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Four Corners
Genre Crime
 
Review:

Pollsmoor Prison is overpopulated and way beyond capacity, famous for Nelson Mandela's incarceration and infamous for its prolific gangsterism. A gang war has been raging for almost a hundred years between 'The Numbers', several prison gangs divided by their 26, 27 and 28 affiliations, exercising their rule by means of extreme violence. Their bonds extend beyond the prison walls to the Cape Flats, where it's unsafe to walk the streets, depending on which gang's tattoos you bear.

This is the dangerous gangland world, in which Four Corners takes place. At it's core is the story of 13-year-old Ricardo, a chess prodigy, who finds himself caught at a crossroads in an impoverished neighbourhood overrun by the 26s. Driven by the mantra "Chess is life.", young Ricardo navigates his way through some tricky scenarios as he comes face-to-face with high ranking gangsters, who want to recruit him.

Four Corners echoes Brazil's gangster epic, City of God. The slums, crime, subculture and cycle of gang violence resonates as we encounter characters, whose flags denote their lifelong fraternity. Forgiveness director, Ian Gabriel, has created a gritty local crime drama and thriller that immerses us in this world via authentic language, diverse culture and naturalistic performances. Shooting on-location, he offers a slice-of-thug-life against the beautiful backdrop of Cape Town.

While beautifully shot, it's uncompromisingly violent, making a severe contrast between moments of great beauty and sheer terror. The slick visuals transport us into the lives of four main characters, each with their own "corner". A young teenage chess prodigy is gambling with his future, a doctor returning home from the UK has to settle her father's estate, a high ranking 28 general is trying to reintegrate into society and a detective is hunting down a serial killer.

As each of these personal stories that could have been their own films converge, we find a social message at the core of Four Corners. The crime-ridden community's cyclical system of oppression is set against the resolve that there is still hope in the complex, yet inherently good characters. A reformed prisoner standing up against gangsterism, a doctor finding her true calling, a teenager trying to stay clean and a detective seeking real justice - all of these people are working towards self-empowered community upliftment.

Ian Gabriel spent a long time casting his actors and the finished product reflects his efforts to get the right actor for the role. What's also refreshing is his choice to keep the production local. Brendon Daniels (iNumber Number) delivers a fine and layered performance as Farakhan, showing a man trying to hit the 'refresh' button the only way he knows how. Irshaad Ally makes a strong counterpoint to Farakhan as Gasant, the fearless leader of the 26s, bringing some American bravado to the film.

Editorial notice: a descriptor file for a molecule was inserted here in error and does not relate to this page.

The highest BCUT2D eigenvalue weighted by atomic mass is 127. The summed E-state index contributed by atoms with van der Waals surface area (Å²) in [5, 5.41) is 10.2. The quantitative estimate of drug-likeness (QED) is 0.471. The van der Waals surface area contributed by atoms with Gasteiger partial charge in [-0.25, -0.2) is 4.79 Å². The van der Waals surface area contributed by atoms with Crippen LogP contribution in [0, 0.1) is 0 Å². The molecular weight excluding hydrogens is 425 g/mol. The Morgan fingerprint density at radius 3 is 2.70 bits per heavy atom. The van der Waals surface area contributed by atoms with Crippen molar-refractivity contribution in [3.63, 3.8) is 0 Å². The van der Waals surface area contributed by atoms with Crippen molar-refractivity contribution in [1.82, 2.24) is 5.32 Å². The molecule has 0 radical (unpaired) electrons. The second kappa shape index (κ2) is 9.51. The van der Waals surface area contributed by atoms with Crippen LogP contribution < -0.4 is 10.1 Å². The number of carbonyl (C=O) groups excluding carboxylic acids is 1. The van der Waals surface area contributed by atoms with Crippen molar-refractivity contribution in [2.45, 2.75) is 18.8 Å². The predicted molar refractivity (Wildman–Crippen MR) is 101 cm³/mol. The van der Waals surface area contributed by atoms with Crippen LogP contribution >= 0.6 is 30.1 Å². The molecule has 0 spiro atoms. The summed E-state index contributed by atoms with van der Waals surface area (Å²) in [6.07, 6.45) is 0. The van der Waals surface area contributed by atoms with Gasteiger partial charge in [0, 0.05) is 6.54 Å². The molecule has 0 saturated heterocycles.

Lindiwe Matshikiza grapples with Leila Domingo, a role that helps establish the outsider's perspective as she comes to terms with unresolved feelings, a sense of duty and fulfilling her father's wishes. She's supported by the seasoned Jerry Mofokeng as Manzi and while you understand the subplot's importance, it seems to be at odds with the rest of the film.

Jezzriel Skei plays Ricardo in an unassuming and naturalistic performance that helps ground Four Corners. There's a quiet dignity and solemnity in his performance and his distinct facial features make him an interesting coming-of-age subject. Aduragman Adams plays a convincing Tito Hanekom, a concerned and dedicated detective, who wrestles with a difficult case.

The sound department deliver a powerful and hard-hitting soundtrack that propels Four Corners. The music from composer, Markus Wormstorm, is perfectly poised for the genre mix and the sound design team add another layer to reinforce the already strong visuals. Pulsating beats and musical roots give Four Corners a South African flavour and add a thick crust to the slice-of-life drama.

While Four Corners looks and sounds the part, it does tend to get bogged down in trying to support a web of subplots. While each character's story certainly warrants focus, the film gets weighed down in its ambitious attempt to cover all its bases, essentially giving an equal weighting to each of it's four lead characters. The sense of authenticity and humour offer some relief, but the film's heavy subject matter does start to take its toll.

While this does make you feel the 114 minute run time, Ian Gabriel's film is still a cut above. The cinematography and soundtrack are world class, making Four Corners not just "good for a South African film", but solid by international standards. The documentary-worthy subject matter and execution is provocative and unveils a festering gangland of reluctant heroes and inevitable villains that would be worth revisiting.

The bottom line: Edgy

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9.00/10 ( 5 Votes )
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